We live in a society obsessed with the idea of youth, and frightened of the plain facts of aging and death. To avoid facing up to them people will lie, behave as if those facts don’t exist, refuse to wear hearing aids or glasses, dress young, have Botox injected and wrinkles cut away. But worse than all this are those who offer up the obviously untruthful promise of eternal youth.
One look at the advertising thrown in our faces every day will illustrate this. An evening of TV adverts will give you such gems as a model who has only just managed to clear up her acne in time to sing the praises of a hypo-allergenic-polyfiller-in-wrinkle-cream. Another cream will reduce the seven signs of aging, so we can all be glad that such a simple product will protect us against incontinence, arthritis, dementia, heart failure, blindness, hearing loss and a tendency to harp on about the good old days. You can boogy down on the beach sipping a drink containing enough sugar to rot the tusks off an elephant, and somehow this will transform you into a white-toothed youth. There’s the deodorant that keeps you perpetually available to your latest boyfriend, which is probably useful if you live the active skateboarding life promoted by your latest brand of tampon.
Magazines and catalogues are as bad if not worse. See the girdle clinging to the curves of that model who has just returned from shooting an advert about a shampoo that apparently gives you an orgasm. Observe young Adonis modelling the latest truss. And read all those articles promoting foods, New Age treatments, lifestyles and internal décor that’ll keep you perpetually this side of the Styx and apparently on the underside of thirty.
The horror of all this is that it works – many people believe it. It is doubly unfortunate, therefore, that this lying ‘in spirit and in fact’ extends well beyond the mercenary and cut-throat worlds of advertising and glossy magazines.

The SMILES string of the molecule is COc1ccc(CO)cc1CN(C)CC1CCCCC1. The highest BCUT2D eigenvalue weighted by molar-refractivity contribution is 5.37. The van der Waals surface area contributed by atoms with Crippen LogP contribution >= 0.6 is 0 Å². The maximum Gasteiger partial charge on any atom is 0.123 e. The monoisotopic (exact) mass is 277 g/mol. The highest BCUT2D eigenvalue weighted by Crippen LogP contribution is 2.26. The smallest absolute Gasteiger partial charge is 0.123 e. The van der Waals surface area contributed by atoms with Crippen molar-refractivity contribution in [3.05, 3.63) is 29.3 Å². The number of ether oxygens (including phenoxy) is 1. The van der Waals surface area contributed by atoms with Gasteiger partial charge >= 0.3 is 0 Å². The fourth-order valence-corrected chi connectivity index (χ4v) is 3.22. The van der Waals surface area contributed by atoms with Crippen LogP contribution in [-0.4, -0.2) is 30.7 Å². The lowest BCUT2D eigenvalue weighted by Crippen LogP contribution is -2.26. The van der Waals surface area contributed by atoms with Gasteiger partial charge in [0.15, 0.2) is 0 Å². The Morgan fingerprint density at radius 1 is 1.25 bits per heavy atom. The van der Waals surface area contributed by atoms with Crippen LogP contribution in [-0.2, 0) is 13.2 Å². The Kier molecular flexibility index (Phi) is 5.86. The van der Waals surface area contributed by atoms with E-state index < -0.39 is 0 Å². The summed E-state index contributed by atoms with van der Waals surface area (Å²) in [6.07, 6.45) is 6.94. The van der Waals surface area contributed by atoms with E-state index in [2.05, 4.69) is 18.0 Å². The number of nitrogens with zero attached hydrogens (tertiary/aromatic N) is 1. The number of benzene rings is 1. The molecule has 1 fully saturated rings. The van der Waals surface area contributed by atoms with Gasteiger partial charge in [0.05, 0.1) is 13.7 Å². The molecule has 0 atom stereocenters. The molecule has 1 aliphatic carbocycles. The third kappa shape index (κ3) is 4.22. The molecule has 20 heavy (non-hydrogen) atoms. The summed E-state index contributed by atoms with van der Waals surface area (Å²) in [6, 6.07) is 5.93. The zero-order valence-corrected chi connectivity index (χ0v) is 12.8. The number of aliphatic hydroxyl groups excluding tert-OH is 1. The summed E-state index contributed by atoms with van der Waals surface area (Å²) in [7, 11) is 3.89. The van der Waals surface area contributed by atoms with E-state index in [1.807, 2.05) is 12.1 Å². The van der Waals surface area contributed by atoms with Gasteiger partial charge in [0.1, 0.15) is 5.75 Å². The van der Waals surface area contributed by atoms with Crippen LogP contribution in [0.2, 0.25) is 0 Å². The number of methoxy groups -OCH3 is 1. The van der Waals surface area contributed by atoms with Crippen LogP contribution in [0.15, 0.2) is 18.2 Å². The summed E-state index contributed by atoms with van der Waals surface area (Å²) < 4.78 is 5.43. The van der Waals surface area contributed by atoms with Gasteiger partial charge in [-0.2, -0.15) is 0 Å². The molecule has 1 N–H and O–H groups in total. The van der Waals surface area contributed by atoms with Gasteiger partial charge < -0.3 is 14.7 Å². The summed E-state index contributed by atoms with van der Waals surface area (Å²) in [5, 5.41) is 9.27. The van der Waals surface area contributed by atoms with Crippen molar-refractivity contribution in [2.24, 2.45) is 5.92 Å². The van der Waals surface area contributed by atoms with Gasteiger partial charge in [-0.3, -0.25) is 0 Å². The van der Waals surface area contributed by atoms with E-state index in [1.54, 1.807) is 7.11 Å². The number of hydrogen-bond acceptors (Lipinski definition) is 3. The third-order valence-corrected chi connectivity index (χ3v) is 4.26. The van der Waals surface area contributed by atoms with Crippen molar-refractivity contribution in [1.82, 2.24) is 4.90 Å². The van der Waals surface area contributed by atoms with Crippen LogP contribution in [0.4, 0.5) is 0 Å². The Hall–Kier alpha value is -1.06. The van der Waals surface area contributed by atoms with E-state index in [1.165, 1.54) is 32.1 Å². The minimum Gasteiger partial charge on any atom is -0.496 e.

Consider government health warnings on cigarette packets. If you smoke you can get painful, humiliating, or disfiguring diseases that can be fatal. This is all very frightening until you ask, “How many of us don’t?” We all die. Few of us are lucky enough to die in our sleep. Most of us die from some kind of lingering malady. If you drink, don’t imbibe more than twenty-one units in a week. Heavy drinking can lead to liver failure and death (unless you’re a famous footballer of course). Both of these aberrant behaviours can lead to all sorts of terrible illnesses ranging from impotence to heart failure. Again, such warnings ignore the fact that avoiding such habits does not result in endless perfect health. You are going to get sick and die anyway, and not at the age of ninety-two with your nurse bouncing up and down on your willy. But ignoring this fact is carried on through to our health service with horrible results.
This seeming inability accept the inevitability of death (which admittedly has always been a human trait) has resulted in a health service that refuses to give us an easy way out and, with increasingly poisonous treatments, prolongs the horrible process. Get yourself a painful lingering terminal illness, and you can guarantee that the NHS will extend your suffering for as long as possible. Your only way out would be to suck on the exhaust of your car but, unable to drive that you sold it years ago, or perhaps cut your wrists, if your hands didn’t shake so much. But neither are really viable while you are trapped in a hospital bed. Your dignity is irrelevant, of course. How dare you, by your very presence, prove that none of us lives forever? How dare you be old or ill? How dare you die?